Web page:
Too true, it is exceptionally difficult to become financially independent. It often takes a lifetime for a person to get out of debt, if ever. And if you have college debt and series of setbacks such as expensive repairs to your car or house, or a bout of long-term illness, it seems even harder to dig out. Weaver poignantly captures the emotions this state of affairs leads to:

Not only is this man likely to be a slave at this place of daily toil, but he is cribbed, cabined, and confined in countless ways, many of which are merely devices to make possible physically the living together of masses. Because these are deprivations of what is rightful, the end is frustration, and hence the look, upon the faces of those whose souls have not already become miniscule, of hunger and unhappiness.

At this point, if Weaver’s writings are hitting home, you’re probably looking for a solution. Maybe socialism because people are supposedly happier and safer? Maybe the end of the white patriarchy because they created this mess? Or maybe the refutation of cultural Marxism and a return to “traditional American values”?

I’m sorry to say that I don’t have a simple answer to offer you. I do think that we’re seeing people beginning to give up on the current way of things by coming together in small, informal communities, united by an ethos, to support each other. In the homeschooling world and with some churches, you see this taking place. Some Catholics are moving to small towns en masse to see if they can live differently, calling the effort “The Benedict Option”. Many progressives are doing similar things, embracing smaller houses and shedding modern materialism. They also have led the charge for more local sustainability, seeing some successes.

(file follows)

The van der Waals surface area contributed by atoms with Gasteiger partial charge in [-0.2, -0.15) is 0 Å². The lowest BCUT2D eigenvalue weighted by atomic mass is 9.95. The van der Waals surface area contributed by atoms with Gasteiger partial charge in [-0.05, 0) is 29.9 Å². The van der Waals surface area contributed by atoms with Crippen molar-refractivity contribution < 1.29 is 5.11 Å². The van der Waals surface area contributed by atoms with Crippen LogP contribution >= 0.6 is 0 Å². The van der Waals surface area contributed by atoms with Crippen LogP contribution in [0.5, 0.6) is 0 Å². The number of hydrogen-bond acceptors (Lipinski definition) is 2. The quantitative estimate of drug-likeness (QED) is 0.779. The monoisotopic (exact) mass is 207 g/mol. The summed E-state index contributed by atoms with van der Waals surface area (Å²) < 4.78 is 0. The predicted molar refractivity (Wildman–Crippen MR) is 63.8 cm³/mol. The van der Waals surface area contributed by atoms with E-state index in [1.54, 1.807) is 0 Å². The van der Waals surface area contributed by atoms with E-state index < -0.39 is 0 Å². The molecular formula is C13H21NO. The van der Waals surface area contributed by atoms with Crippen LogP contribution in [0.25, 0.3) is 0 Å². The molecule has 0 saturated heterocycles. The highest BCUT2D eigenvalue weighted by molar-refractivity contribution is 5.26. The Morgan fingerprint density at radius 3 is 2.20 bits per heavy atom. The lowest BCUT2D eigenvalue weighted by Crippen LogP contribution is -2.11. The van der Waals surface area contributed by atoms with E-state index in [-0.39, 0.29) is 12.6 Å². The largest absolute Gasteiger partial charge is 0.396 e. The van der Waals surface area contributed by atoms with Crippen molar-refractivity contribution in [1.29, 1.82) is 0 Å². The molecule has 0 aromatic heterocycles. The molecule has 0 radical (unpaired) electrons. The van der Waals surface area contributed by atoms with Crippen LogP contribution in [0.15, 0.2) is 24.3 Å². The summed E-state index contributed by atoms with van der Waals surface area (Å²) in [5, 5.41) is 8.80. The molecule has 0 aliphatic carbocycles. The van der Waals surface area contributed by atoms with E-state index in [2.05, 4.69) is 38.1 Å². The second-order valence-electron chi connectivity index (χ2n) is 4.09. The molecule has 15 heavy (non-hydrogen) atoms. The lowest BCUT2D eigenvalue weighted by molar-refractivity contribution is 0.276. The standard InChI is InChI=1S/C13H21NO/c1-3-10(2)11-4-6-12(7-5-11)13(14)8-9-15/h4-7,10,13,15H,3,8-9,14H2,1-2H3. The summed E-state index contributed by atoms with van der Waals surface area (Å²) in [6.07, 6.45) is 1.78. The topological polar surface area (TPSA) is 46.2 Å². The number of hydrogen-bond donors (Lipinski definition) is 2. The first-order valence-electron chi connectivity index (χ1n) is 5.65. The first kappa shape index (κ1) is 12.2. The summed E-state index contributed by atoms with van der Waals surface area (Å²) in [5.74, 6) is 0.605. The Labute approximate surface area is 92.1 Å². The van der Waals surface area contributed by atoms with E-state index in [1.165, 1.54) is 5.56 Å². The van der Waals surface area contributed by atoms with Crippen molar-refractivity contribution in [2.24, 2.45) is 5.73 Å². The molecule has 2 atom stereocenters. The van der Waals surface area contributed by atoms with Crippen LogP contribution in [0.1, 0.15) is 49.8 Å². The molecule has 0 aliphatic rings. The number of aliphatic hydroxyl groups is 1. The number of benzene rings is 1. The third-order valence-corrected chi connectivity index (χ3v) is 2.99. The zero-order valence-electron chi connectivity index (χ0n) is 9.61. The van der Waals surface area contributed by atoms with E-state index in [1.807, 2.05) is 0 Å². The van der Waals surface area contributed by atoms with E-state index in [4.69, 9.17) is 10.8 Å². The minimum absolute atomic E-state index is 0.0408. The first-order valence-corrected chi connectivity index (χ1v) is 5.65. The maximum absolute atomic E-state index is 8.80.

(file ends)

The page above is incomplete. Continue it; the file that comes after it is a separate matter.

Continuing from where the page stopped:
To really make the changes needed for the mental, physical, and spiritual health of man though, I do believe we are going to need a uniting, vibrant ethos that is bigger than any one of us. Living for the moment or just surviving won’t suffice.

Our times have rejected the rationalism established by the Enlightenment; we have even rejected objective reality. Instead, we embrace our senses as the only way to find truth; our emotions, appetite, and passions rule in the place of reason. This period probably won’t last long as our appetites and animal instincts will lead to increasing chaos. At some point, man’s desire for order will result in Caesar and a new order. But what will come of that? Most likely, if history gives us clues, we will slowly rebuild from the chaos and a spiritual understanding of the world will come to rule in the place of both reason and emotion. For as the Ancients made clear, it should be the soul that rules reason and reason should rule the senses. Until we embrace that order, anxiety will be an affliction that we suffer, escaping as often as possible through drink, drugs, entertainment, and constant motion and noise. But we have to know what is good for the soul first.